7

When I use ssh to log in to the root user on my server, an entry 0 is created in /var/run/user because pam_systemd tells systemd-logind to do this. This is an indicator that a user session has been started for uid 0.

Then, when I run su jack, I still only see the 0 entry in /var/run/user; no entry has been made for this session.

However, journalctl shows that a pam session was opened, and /etc/pam.d/su includes common-session, which adds session optional pam_systemd.so. So I think that a user session should have been created.

How can I make su create a user session?

If it's relevant, I'm on Debian 11.

11
  • Why do you need a full session? Have you tried su - jack ?
    – user10489
    May 21, 2022 at 20:00
  • I'm trying to get a full session so that systemctl --user works. su - jack didn't work either :(
    – jrpear
    May 21, 2022 at 20:25
  • su is intended to allow for access with alternate credentials within another session. If you want a new session, you have to log in instead.
    – user10489
    May 21, 2022 at 21:11
  • 1
    I use loginctl enable-linger to make the user manager of a user start regardless of whether it has a session. When I also have some user service that starts e.g. tmux. Then I'll be able to systemctl --user if I attach to the same tmux server (by setting TMUX_TMPDIR) after su -.
    – Tom Yan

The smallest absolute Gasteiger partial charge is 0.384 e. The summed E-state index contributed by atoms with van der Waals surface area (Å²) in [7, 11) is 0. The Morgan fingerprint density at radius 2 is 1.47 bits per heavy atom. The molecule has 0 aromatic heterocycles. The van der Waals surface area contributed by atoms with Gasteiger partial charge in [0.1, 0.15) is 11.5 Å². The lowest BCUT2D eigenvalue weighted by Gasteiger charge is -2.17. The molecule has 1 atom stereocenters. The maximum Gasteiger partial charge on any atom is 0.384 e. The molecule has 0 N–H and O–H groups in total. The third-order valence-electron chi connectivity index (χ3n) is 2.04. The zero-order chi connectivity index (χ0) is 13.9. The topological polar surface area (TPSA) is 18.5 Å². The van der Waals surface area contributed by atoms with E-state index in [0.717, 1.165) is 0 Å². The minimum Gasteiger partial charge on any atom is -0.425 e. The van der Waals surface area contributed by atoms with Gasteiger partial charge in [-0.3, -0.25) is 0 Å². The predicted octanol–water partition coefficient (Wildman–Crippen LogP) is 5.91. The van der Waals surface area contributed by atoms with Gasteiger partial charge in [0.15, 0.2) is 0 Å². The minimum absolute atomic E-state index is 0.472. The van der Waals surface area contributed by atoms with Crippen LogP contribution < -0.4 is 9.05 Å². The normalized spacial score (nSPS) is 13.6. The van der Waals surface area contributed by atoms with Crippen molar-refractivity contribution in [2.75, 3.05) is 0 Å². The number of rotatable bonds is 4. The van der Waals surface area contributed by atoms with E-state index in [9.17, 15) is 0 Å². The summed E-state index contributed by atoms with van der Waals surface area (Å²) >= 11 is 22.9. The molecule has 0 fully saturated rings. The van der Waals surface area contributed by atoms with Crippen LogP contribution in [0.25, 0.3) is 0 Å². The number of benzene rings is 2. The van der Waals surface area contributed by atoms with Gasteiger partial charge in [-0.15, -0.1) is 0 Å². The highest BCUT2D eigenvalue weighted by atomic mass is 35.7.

May 22, 2022 at 10:28
  • 1
    Relating unix.stackexchange.com/q/545328/117549
    – Jeff Schaller
    May 22, 2022 at 10:58

1 Answer 1

4

The PAM module does not create a session if the current process is already a member of an existing session. I found the following workaround to create a session from an existing session:

systemd-run --system --scope \
    su -l

Basically you run su -l inside a system level scope, this is not part of the current user session and so the PAM module will create a session for the su -l process. Once the process has been moved to the session the temporary scope is empty and will be removed.

The only issue is that your current user must have the permission to create scopes at system level and you have to authenticate twice, once for the current user to authenticate creation of the scope and then again as the user for whom you want to create a session.

You must log in to answer this question.

Not the answer you're looking for? Browse other questions tagged .